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Rural women's experience of living and giving birth in relief camps in Pakistan

Maheen, Humaira and Hoban, Elizabeth 2017, Rural women's experience of living and giving birth in relief camps in Pakistan, PloS currents: Disasters, vol. 1, pp. 1-15, doi: 10.1371/currents.dis.7285361a16eefbeddacc8599f326a1dd.

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Title Rural women's experience of living and giving birth in relief camps in Pakistan
Author(s) Maheen, Humaira
Hoban, Elizabeth
Journal name PloS currents: Disasters
Volume number 1
Start page 1
End page 15
Total pages 15
Publisher Public Library of Science
Place of publication San Francisco, Calif.
Publication date 2017-01-31
ISSN 2157-3999
Summary Background: Women are more vulnerable than men in the same natural disaster setting. Preexisting gender inequality, socio-cultural community dynamics and poverty puts women at significant risk of mortality. Pregnant women are particularly vulnerable because of their limited or no access to prenatal and obstetric care during any disaster or humanitarian emergency setting.

Methods: In-depth interviews were conducted with 15 women who gave birth during the 2011 floods in Sindh Province, Pakistan. Thematic analysis explored women’s experiences of pregnancy and giving birth in natural disaster settings, the challenges they faced at this time and strategies they employed to cope with them.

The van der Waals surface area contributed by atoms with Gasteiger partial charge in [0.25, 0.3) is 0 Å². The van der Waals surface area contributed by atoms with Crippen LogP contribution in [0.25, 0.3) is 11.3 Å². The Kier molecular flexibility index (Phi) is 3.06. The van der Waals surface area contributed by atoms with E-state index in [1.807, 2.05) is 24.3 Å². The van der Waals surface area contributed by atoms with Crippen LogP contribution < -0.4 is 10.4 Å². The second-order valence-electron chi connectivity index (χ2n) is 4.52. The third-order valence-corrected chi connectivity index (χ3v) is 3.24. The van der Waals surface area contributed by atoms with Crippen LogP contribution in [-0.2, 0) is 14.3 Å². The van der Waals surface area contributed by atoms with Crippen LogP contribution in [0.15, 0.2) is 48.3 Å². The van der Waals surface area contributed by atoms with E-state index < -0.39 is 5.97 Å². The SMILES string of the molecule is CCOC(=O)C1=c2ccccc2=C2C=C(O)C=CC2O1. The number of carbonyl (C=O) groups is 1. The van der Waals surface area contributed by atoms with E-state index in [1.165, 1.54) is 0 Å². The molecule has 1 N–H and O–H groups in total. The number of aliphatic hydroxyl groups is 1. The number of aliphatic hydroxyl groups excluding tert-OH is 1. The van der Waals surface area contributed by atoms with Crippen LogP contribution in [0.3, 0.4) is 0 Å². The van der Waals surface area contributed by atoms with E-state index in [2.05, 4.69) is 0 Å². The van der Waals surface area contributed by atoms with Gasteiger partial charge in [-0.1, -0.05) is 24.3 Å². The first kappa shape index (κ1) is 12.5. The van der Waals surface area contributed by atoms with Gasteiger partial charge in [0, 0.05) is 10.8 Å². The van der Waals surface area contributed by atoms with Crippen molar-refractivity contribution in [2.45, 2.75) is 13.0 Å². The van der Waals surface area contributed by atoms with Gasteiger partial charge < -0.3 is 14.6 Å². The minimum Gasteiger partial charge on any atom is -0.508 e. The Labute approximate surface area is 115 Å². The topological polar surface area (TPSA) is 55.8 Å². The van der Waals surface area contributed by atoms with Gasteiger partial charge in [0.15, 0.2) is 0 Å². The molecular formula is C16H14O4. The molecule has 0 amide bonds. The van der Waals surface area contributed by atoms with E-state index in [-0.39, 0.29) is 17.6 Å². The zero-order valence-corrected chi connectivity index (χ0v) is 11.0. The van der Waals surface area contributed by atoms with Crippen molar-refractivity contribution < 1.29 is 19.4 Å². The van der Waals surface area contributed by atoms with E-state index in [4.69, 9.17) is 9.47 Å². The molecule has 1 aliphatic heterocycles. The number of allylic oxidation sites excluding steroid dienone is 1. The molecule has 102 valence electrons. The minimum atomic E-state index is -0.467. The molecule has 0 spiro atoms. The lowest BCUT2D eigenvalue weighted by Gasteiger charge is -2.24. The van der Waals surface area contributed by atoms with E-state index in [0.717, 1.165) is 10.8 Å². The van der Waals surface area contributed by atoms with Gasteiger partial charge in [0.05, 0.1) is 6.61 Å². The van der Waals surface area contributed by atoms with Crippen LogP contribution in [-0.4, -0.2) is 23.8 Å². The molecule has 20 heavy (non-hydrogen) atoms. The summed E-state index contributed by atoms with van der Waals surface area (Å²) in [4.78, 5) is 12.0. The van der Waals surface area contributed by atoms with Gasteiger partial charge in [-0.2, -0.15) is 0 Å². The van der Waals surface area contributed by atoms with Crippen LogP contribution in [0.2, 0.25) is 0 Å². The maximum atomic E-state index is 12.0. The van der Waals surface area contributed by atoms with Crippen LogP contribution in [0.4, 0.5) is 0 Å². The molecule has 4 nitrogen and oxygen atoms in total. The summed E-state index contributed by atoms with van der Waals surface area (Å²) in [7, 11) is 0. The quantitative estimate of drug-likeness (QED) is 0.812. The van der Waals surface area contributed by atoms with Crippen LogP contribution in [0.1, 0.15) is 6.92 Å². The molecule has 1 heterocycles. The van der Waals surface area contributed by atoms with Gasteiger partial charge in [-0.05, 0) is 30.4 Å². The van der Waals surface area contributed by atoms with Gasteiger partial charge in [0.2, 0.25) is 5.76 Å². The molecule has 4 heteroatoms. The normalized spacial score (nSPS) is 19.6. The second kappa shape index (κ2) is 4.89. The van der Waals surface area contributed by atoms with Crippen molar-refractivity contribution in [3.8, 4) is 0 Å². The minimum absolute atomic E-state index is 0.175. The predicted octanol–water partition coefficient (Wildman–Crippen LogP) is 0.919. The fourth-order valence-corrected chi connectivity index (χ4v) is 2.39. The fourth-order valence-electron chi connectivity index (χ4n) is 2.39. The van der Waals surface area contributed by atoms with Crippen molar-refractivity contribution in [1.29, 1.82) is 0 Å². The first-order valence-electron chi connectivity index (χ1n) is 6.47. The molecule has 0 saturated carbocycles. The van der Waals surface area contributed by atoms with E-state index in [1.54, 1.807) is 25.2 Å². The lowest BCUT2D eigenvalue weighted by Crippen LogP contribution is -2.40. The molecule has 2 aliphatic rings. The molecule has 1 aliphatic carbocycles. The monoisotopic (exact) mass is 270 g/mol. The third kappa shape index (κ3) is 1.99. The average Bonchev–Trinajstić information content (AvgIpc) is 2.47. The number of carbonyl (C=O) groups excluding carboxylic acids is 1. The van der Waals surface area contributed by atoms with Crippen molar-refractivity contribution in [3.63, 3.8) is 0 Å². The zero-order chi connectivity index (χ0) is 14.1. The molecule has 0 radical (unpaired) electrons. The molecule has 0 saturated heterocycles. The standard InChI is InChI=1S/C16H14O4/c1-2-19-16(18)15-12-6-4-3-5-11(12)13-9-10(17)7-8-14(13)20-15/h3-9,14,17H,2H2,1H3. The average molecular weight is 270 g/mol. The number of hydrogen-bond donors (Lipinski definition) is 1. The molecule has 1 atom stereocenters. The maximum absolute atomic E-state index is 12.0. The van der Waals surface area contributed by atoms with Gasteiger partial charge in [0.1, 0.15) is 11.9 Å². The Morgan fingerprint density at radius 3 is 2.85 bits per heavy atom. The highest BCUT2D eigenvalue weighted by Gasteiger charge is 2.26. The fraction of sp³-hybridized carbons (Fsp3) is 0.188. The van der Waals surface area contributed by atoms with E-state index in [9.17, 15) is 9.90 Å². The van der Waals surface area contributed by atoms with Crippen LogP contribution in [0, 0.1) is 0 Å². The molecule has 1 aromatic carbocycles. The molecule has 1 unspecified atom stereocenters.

Results: Women were not afforded any control over decisions about their health and safety during the floods. Decisions about the family’s relocation prior to and during the floods were made by male kin and women made no contribution to that decision making process. There were no skilled birth attendants, ambulances, birthing or breastfeeding stations and postnatal care for women in the relief camps. Women sought the assistance of the traditional birth attendants when they gave birth in unhygienic conditions in the camps.

Conclusion:
The absence of skilled birth attendants and a clean physical space for childbirth put women and their newborn infants at risk of mortality. A clean physical space or birthing station with essential obstetric supplies managed by skilled birth attendants or community health workers can significantly reduce the risks of maternal morbidity and mortality in crisis situations.
Language eng
DOI 10.1371/currents.dis.7285361a16eefbeddacc8599f326a1dd
Field of Research 111799 Public Health and Health Services not elsewhere classified
0603 Evolutionary Biology
Socio Economic Objective 970111 Expanding Knowledge in the Medical and Health Sciences
HERDC Research category C1 Refereed article in a scholarly journal
ERA Research output type C Journal article
Copyright notice ©2017, The Authors
Free to Read? Yes
Use Rights Creative Commons Attribution licence
Persistent URL http://hdl.handle.net/10536/DRO/DU:30100071

Document type: Journal Article
Collections: Faculty of Health
Population Health
Open Access Collection
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Every reasonable effort has been made to ensure that permission has been obtained for items included in DRO. If you believe that your rights have been infringed by this repository, please contact drosupport@deakin.edu.au.